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Letter from the Editor, Willa Köerner

Illustration courtesy of the author.

Illustration courtesy of the author.

There is something beautifully optimistic about the idea of renewal. It implies reaction, repair, rejuvenation, and maybe even a dash of revolution. Renewal feels like a deep breath of fresh morning air, gratefully inhaled as the previous night’s storm dissolves under a gently rising sun. Renewal is an affirmation, a yearning to be better, a quiet step forward. Renewal is something you sink into. It is softly weathered, scrubbed clean, and hopeful.

While the brazen champions of technological innovation-by-disruption may invoke you to move quickly, to trash outdated norms, and to never weep with nostalgia, renewing our culture feels like a calmer, more thoughtful call to action. As we navigate paths into the future, it’s important to consider the nuances of our past and present: What have we done well so far, and what can be done better? As Sol LeWitt once said, “Every generation renews itself in its own way; there’s always a reaction against whatever is standard.” Renewal reminds us that our culture moves forward only through conscious refinement: we’ll never be satisfied by the status quo, and we demand that all standards be reevaluated so that we may grow.

While the brazen champions of technological innovation-by-disruption may invoke you to move quickly, to trash outdated norms, and to never weep with nostalgia, renewing our culture feels like a calmer, more thoughtful call to action.

In guest-editing this issue, I felt compelled to consider the theme of renewal as a balanced point between two non-ideal states: cultural staleness and manic disruption. Technology has sped up the processes by which we navigate time, and today the ongoing churn of the new whips up more challenges than ever before. Thankfully, many artists are working to affect our processes of renewal by taking a critical look at the outcomes of our culture’s round-the-clock progression—questioning, prodding, and exfoliating what is Now in order to seek better routes forward into that deep, dark horizon of whatever comes next.

What must we be mindful of as we push into the future? With every action—small or large, digital or physical, politically charged or indifferent—we are subtly renewing ourselves and our world. With this in mind, I have asked writers, researchers, and artists to consider critical ideas, practices, and movements that question contemporary behaviors, urging them to look into the role that renewal plays in defining the cultural present.

This issue features an alluring lineup of contributors: Tim Svenonius will take us behind the scenes of the imminent reopening of the new San Francisco Museum of Modern Art, Ben Valentine will take us through his personal journey into a renewed understanding of what art can accomplish, and Corinna Kirsch will explore how artists are evolving their online identities—or “dying and coming back to life”—on Twitter. Furthering the investigation of evolutions in online identity, Alexis Anais Avedisian will dive into the work of artist/activist E-Jane, who manipulates Facebook Ads to probe at issues of identity. And in my interview with the artists behind the Additivist project—a radical, forward-looking investigation of the implications of 3D printing in the context of humankind’s evolution and our entrance into the Anthropocene—we’ll contemplate how our identity as a species can possibly evolve into something “more than human.”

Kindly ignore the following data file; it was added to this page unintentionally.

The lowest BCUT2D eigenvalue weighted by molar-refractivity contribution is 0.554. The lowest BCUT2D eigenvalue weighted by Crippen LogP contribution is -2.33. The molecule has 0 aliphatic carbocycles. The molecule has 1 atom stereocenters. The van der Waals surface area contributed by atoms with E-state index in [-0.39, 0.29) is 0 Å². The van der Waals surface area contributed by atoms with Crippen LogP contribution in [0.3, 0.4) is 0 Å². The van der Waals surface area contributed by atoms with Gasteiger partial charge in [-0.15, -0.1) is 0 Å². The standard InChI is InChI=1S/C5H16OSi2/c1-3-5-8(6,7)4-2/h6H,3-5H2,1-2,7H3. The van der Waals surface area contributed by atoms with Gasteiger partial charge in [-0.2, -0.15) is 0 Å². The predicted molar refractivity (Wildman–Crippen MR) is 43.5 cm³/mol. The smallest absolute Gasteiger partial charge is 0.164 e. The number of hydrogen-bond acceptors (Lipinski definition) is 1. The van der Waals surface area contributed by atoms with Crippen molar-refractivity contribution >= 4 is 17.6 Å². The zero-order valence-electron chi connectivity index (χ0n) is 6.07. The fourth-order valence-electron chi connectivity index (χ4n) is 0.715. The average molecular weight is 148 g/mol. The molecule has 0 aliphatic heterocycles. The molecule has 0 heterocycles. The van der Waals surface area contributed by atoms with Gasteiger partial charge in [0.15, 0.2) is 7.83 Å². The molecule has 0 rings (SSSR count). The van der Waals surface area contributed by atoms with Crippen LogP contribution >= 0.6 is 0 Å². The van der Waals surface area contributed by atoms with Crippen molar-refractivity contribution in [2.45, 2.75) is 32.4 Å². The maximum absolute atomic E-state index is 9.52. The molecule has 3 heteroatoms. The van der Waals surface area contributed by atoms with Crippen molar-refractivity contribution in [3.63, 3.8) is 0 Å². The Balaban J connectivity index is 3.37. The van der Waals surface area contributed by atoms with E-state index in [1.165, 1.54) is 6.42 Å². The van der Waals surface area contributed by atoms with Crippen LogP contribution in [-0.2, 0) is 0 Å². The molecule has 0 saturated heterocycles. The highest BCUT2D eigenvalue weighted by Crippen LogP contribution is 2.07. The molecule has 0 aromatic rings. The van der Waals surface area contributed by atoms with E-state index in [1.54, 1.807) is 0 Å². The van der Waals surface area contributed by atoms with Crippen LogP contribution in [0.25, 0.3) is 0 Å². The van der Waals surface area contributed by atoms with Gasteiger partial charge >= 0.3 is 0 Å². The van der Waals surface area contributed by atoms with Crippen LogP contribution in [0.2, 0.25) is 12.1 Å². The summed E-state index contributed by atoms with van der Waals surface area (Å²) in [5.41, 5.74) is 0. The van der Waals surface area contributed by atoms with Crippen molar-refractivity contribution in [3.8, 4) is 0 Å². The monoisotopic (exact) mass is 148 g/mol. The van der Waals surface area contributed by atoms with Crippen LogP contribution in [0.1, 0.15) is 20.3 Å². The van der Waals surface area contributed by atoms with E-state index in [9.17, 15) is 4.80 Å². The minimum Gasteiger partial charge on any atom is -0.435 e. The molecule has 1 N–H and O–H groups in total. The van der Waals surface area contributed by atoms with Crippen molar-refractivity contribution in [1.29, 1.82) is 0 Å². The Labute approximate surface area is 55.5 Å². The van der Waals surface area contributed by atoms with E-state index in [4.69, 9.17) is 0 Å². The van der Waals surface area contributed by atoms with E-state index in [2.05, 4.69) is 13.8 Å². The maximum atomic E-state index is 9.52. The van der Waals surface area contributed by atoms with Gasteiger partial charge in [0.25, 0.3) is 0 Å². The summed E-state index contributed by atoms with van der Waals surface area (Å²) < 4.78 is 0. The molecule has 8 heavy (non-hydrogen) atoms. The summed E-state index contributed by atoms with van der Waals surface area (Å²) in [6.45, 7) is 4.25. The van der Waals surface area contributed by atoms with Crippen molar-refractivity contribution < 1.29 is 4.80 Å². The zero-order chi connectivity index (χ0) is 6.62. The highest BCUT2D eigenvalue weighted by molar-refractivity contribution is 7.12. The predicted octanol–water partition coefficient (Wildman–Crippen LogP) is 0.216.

Also in the works: an investigation of Coven Berlin, a feminist cyber-collective; an exploration of Black Futurism through the lens of the Black Kirby project; a piece about the artist Caitlin Berrigan’s project to document the restructuring of two cities; and an essay considering the poet John Giorno’s work as both a muse and a source for creative renewal. To round out the issue, we’ll hear from Catherine Wagley, who has been exploring a 110-year-old exhibition on the outskirts of Paris as a source for mining colonial narratives, and ART21’s Writer-in-Residence will investigate the work of the filmmaker Tiona McClodden, who recently worked on a project honoring Essex Hemphill’s artistic legacy, twenty years after his death from AIDS.

Finally, to further explore the theme from a visual perspective, we’ve joined forces with the multimedia publishing platform NewHive to launch an open call for submissions of original digital artworks. What can renewal mean in the contexts of net art, big data, self-exploration, and at the intersection where technology and nature meet? Is there room for change that doesn’t discard previous tropes, trends and ways of being, but alchemizes them into something that feels utterly new? We invite your visual meditations.

To renew is to rethink and return, to decide specifically how a situation may be improved, and to do the work required to make something good as new. As you read through this issue, remember: Nothing new stays that way for long. Each of us plays a role in tending to our hopes and dreams to ensure they stay shiny, scrubbed clean, and brimming with potential.

Willa Köerner


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